Severe gum disease may be early sign of type 2 diabetes
23rd February 2017 – Severe gum disease may be an early sign of type 2 diabetes, according to a new study undertaken in Amsterdam.
The researchers are suggesting, as a result of their findings, that screening patients for type 2 diabetes when they're at the dentist would be feasible and worthwhile.
Diabetes UK’s Research Communications Manager Dr Emily Burns told us: "If it is possible to identify people at high risk of type 2 diabetes at the dentist, it could help people get early treatment and reduce their risk of complications such as heart disease, stroke and kidney disease."
Diabetes often goes undetected because the early symptoms tend to be general and non-specific.
Dr Burns says: "More than 1 million people in the UK are living with undiagnosed diabetes and high blood glucose levels - which can increase the chances of dental problems."
It's already known that diabetes can increase your risk of developing gum disease. If it becomes severe it's is called periodontitis and can lead to gum abscesses, receding gums and loose teeth.
Study and findings
In this latest study, published in the online journal, BMJ Open Diabetes Research and Care, researchers looked at 313 mostly middle-aged people attending a university dental clinic: 109 had no gum disease; 126 had mild to moderate gum disease; and in 78 people it was severe and was affecting the supporting structures of their teeth.
All participants had a finger pin-prick blood test to measure their HbA1C values. This test measures the average level of blood sugar in the body over the past 2-3 months.
An HbA1C value of 39-47 mmol/l is considered to indicate 'pre-diabetes', while values above that indicate diabetes.
The analysis of the blood samples showed that HbA1C values were highest in those with the most severe form of gum disease (45 mmol/l) compared with 43 mmol/l in those with mild to moderate gum disease and 39 mmol/l in those with no gum disease.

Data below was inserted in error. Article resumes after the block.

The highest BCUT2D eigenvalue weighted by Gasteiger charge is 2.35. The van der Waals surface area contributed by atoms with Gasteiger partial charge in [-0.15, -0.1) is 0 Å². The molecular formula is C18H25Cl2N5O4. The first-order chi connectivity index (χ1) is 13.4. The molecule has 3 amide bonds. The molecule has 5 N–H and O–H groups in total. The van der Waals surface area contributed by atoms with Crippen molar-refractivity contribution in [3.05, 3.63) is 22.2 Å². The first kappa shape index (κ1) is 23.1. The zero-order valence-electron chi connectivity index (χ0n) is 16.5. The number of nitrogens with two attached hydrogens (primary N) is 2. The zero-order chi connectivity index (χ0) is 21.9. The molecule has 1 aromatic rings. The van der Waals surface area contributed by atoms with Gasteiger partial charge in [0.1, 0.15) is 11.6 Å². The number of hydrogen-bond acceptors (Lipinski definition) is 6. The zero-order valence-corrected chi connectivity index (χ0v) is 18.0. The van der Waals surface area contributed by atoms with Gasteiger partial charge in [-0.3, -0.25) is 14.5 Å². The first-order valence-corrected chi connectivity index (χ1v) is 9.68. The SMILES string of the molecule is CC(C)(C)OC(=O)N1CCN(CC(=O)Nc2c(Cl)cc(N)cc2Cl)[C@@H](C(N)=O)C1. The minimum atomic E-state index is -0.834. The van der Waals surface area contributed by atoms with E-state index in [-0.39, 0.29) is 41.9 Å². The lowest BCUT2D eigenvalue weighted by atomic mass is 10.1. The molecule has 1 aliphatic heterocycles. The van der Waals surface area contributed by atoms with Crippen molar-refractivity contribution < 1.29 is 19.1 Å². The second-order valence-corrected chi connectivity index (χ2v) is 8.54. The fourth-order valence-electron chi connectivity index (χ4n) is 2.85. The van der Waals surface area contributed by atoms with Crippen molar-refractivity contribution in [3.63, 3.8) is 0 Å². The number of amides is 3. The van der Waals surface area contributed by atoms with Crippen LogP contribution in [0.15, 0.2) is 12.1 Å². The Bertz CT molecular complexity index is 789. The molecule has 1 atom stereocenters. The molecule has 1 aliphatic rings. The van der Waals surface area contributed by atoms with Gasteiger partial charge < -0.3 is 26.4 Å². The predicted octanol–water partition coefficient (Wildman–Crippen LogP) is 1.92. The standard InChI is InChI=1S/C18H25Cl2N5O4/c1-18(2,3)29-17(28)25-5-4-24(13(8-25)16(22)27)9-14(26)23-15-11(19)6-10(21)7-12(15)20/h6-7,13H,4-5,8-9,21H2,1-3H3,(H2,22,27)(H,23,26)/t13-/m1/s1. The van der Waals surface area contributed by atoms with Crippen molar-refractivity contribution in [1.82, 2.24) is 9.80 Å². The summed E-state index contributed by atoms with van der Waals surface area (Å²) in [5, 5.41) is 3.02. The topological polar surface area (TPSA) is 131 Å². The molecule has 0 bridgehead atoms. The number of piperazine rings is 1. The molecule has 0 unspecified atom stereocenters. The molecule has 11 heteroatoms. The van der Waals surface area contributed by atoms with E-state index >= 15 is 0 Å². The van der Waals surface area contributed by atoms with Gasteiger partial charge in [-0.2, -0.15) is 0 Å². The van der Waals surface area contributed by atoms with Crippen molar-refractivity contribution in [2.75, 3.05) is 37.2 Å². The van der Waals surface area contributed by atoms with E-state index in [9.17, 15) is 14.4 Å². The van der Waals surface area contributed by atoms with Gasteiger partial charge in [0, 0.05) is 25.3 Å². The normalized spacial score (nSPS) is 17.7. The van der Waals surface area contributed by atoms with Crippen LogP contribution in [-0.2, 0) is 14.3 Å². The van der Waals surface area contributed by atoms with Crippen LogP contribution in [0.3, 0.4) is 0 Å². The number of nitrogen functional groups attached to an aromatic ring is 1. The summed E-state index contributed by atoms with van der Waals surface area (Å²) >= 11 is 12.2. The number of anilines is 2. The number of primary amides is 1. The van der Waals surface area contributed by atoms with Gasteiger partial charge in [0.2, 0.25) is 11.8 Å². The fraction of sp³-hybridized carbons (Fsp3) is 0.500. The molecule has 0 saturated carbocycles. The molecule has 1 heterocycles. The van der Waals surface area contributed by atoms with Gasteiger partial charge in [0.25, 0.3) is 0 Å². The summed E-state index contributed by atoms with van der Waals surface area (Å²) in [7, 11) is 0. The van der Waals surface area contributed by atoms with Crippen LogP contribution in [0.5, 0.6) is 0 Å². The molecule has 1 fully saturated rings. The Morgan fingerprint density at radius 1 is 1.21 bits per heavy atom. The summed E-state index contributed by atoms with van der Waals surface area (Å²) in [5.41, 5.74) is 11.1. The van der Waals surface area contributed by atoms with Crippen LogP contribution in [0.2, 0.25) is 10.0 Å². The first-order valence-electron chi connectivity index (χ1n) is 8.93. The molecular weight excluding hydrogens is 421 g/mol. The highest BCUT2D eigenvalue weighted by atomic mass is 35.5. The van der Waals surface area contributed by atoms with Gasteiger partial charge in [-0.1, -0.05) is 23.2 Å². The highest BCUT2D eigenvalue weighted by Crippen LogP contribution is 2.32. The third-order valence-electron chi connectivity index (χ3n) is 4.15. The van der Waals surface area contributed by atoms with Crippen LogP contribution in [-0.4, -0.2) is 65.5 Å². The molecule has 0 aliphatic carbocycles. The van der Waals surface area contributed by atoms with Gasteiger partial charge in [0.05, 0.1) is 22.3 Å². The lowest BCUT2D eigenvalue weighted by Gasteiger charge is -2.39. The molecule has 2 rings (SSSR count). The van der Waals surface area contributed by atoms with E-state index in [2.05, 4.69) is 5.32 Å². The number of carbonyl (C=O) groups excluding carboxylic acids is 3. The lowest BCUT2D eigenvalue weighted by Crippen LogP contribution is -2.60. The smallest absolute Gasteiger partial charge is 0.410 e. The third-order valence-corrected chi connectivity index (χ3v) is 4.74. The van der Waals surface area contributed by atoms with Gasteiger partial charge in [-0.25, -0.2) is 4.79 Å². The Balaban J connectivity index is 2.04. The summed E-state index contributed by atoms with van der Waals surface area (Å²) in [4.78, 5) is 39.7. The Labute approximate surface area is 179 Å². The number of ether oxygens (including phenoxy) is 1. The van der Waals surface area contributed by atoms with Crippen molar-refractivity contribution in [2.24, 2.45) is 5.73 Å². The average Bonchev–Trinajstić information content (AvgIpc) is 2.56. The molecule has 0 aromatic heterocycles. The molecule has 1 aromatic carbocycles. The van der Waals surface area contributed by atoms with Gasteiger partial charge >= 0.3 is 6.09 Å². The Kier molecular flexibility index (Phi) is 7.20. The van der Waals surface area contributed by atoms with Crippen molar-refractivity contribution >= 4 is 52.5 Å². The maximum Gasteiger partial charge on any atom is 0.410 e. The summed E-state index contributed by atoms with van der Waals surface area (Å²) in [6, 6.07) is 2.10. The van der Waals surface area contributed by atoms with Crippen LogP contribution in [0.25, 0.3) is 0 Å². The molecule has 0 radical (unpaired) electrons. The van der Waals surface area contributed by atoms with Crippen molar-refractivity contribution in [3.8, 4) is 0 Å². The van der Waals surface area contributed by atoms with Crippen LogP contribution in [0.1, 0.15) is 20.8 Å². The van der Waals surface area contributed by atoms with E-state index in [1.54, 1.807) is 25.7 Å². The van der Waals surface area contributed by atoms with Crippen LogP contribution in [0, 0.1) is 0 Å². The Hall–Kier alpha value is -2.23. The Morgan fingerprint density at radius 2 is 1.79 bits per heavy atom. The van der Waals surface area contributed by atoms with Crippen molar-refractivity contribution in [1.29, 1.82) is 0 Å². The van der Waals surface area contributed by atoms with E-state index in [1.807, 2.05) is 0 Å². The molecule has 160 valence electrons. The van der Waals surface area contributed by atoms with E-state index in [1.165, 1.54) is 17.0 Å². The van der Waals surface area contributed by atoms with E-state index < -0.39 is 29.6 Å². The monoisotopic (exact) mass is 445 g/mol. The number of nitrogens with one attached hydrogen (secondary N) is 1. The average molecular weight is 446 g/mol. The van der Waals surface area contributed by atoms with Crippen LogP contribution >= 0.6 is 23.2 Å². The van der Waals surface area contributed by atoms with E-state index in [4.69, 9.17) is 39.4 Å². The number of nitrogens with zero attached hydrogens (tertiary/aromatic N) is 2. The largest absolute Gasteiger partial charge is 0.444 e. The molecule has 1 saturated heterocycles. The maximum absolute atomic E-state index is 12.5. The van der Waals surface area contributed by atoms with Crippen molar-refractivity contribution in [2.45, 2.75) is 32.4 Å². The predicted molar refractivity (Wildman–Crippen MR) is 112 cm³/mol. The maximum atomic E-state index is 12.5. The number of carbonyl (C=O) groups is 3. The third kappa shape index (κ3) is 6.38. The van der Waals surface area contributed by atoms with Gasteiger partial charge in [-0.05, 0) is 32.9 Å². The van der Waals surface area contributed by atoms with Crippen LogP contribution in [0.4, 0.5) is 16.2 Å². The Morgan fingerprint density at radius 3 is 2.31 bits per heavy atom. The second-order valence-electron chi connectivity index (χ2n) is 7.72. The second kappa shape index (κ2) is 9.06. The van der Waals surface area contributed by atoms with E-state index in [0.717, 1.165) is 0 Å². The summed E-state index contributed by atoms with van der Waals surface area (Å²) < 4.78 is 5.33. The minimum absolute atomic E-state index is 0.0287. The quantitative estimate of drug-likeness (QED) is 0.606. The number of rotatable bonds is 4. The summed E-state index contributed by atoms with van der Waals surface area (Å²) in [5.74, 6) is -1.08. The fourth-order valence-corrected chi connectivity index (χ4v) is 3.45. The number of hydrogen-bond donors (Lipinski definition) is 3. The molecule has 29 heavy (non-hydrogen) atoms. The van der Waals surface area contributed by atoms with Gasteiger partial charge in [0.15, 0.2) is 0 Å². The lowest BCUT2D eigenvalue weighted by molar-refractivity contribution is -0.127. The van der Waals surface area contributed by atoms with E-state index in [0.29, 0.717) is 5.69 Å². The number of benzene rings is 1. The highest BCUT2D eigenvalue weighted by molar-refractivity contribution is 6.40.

Previously undiagnosed cases of diabetes were found in all three groups: 8.5% of those with no gum disease; just under 10% of those with mild to moderate gum disease; and nearly one in 5 (18%) of those with the severe form of gum disease.
Testing for diabetes at the dentists?
The researchers say their study confirms the assumption that severe gum disease could be an early sign of undiagnosed diabetes. They suggest it would be feasible to screen for undiagnosed diabetes in dental practices, focusing on people with the most severe form of gum disease.
The British Dental Association’s scientific adviser, Professor Damien Walmsley, in response to the study told us: "While there may be a role for dentists in the future to screen patients with severe gum disease for type 2 diabetes, there are currently no established protocols to do this and it would require funding in place for training and delivering the service.
"Regardless of an individual’s risk for diabetes, preventing gum disease is important for all patients and dentists are the experts in oral health. They advise that the best way to do this is to limit sugar intake, brush teeth twice a day with a fluoride toothpaste and visit the dentist regularly to detect problems early as many dental problems don't become visible or cause pain until they are in more advanced stages."